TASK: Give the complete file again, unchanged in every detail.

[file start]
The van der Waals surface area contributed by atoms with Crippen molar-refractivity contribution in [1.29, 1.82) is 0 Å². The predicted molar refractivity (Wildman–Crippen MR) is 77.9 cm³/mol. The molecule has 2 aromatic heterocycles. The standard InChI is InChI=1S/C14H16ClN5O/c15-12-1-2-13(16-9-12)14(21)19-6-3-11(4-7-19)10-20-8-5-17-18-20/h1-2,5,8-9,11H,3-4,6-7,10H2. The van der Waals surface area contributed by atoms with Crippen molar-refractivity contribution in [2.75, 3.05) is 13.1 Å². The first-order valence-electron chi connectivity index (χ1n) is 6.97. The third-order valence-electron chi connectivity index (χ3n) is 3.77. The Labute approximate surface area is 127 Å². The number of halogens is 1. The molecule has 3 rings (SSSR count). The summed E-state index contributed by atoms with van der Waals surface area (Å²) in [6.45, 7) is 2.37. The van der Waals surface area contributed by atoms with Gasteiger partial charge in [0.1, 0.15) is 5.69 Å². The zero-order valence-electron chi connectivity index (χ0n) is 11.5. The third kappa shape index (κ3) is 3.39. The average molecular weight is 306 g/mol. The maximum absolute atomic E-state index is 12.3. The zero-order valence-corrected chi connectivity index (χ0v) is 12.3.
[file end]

The van der Waals surface area contributed by atoms with Crippen molar-refractivity contribution in [1.29, 1.82) is 0 Å². The predicted molar refractivity (Wildman–Crippen MR) is 77.9 cm³/mol. The molecule has 2 aromatic heterocycles. The standard InChI is InChI=1S/C14H16ClN5O/c15-12-1-2-13(16-9-12)14(21)19-6-3-11(4-7-19)10-20-8-5-17-18-20/h1-2,5,8-9,11H,3-4,6-7,10H2. The van der Waals surface area contributed by atoms with Crippen molar-refractivity contribution in [2.75, 3.05) is 13.1 Å². The first-order valence-electron chi connectivity index (χ1n) is 6.97. The third-order valence-electron chi connectivity index (χ3n) is 3.77. The Labute approximate surface area is 127 Å². The number of halogens is 1. The molecule has 3 rings (SSSR count). The summed E-state index contributed by atoms with van der Waals surface area (Å²) in [6.45, 7) is 2.37. The van der Waals surface area contributed by atoms with Gasteiger partial charge in [0.1, 0.15) is 5.69 Å². The zero-order valence-electron chi connectivity index (χ0n) is 11.5. The third kappa shape index (κ3) is 3.39. The average molecular weight is 306 g/mol. The maximum absolute atomic E-state index is 12.3. The zero-order valence-corrected chi connectivity index (χ0v) is 12.3.